It took me quite some time to appreciate the TM Alto kalimba. The expressiveness of the wah-wah that one can achieve by covering and uncovering the sound holes of the regular Alto kalimba is not an option with the TM Alto kalimba, as it is mounted on a flat board. The wah wah is integral to my technique on kalimba. But now I see the TM Alto as a whole different instrument.
First, it looks different. The shape of this kalimba resembles the body of a traditional 8-note karimba from Africa. The illustration below, from a Hugh Tracey field recording CD, shows one of these ancient kalimbas, which is played in contact with a small resonant gourd. The shape of the TM kalimba also closely resembles AMI's trademark, which Hugh Tracey designed before he started making kalimbas in the 1950s.
Second, it feels different. The narrow flared wood fits in your hands differently, and the vibrations last longer and you can really feel the hum of the notes in your hands.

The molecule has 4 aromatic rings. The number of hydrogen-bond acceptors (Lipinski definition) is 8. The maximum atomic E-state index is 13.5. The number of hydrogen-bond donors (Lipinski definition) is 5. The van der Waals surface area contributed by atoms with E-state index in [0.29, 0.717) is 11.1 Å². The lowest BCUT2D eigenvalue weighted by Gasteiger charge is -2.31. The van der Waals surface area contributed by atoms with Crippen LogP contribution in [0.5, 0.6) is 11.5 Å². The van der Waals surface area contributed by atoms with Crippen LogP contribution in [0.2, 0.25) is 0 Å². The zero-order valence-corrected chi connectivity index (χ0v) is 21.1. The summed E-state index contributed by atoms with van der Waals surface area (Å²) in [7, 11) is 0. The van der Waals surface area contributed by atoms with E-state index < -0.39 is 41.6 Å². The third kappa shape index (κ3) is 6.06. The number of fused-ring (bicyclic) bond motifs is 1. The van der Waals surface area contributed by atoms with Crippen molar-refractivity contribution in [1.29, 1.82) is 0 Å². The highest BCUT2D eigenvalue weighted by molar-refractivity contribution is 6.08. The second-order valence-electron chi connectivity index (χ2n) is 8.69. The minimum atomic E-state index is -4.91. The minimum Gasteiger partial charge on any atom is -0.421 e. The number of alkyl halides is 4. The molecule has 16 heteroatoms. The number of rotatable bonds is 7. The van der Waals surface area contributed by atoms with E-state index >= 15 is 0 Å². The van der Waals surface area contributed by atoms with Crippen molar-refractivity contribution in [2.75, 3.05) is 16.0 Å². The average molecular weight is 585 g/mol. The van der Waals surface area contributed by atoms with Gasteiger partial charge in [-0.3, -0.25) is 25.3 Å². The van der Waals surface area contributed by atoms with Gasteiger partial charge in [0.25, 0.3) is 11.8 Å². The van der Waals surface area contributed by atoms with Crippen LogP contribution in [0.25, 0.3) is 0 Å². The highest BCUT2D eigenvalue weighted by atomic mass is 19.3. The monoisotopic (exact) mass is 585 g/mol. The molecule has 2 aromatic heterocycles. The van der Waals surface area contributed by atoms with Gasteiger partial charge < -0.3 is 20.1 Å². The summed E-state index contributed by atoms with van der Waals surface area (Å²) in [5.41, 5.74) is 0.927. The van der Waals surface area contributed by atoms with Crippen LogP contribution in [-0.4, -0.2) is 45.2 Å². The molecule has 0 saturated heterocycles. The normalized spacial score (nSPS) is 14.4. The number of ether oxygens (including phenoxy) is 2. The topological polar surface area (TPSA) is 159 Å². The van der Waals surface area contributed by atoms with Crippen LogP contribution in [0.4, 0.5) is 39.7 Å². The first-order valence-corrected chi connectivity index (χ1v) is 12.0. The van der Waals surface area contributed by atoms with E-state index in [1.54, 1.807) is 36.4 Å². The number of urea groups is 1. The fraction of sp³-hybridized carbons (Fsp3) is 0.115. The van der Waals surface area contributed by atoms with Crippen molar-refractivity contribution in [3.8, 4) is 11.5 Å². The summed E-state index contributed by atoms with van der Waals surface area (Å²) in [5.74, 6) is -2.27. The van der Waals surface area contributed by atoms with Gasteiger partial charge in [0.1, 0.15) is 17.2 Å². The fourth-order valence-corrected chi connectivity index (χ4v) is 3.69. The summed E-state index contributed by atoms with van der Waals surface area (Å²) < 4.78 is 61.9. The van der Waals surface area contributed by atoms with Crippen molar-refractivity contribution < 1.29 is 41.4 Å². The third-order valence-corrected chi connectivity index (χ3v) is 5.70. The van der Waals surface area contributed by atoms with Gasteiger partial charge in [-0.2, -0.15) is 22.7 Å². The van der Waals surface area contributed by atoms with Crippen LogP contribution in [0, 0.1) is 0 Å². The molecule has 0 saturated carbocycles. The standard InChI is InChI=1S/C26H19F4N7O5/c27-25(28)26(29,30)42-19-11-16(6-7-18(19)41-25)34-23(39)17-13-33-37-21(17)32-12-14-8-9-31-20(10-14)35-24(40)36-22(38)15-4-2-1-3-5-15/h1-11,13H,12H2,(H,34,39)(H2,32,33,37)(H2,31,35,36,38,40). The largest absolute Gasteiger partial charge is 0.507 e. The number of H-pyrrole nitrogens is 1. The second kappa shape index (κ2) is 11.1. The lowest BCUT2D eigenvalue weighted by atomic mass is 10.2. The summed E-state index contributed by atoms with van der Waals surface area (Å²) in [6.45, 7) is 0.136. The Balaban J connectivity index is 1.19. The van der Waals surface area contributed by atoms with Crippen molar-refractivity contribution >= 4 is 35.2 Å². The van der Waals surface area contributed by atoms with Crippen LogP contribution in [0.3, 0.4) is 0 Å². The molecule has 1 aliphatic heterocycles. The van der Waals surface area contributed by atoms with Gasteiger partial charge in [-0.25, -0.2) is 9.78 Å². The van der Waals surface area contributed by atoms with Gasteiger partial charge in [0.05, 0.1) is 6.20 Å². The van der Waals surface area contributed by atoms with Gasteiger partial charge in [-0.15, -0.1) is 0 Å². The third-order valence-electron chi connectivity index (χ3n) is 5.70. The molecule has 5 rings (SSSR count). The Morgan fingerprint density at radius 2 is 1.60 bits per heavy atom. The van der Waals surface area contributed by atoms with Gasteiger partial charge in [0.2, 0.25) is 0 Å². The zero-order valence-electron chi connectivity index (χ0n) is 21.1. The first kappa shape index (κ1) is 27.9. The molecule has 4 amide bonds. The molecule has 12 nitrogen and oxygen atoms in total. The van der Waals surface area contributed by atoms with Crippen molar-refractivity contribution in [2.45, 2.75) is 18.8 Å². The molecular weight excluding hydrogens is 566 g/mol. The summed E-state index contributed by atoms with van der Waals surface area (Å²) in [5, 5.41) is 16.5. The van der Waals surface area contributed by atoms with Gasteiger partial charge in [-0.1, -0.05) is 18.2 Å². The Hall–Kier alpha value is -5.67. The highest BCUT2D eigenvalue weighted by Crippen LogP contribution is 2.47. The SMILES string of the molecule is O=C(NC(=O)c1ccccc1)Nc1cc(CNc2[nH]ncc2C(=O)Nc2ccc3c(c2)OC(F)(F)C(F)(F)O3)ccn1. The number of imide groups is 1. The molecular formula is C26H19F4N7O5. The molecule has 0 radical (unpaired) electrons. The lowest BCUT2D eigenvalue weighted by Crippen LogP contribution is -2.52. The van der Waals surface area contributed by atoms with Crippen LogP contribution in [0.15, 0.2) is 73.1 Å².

Third, it sounds different. Box kalimbas have a strong resonance in the midrange, which changes to a weaker resonance at lower frequencies when you cover the sound hole. The TM Alto doesn't have this kind of profile to its resonance. The EQ curve of this instrument is much more level than that of the box Alto, i.e., each note has a similar volume.
Last, the curved lower edge of the TM Alto kalimba allows this instrument to fit nicely into a gourd or a bowl, which acts as a resonator. This totally changes the sound, makes it three or four times louder, and gives it a bit of a buzz. This is an authentic African sound.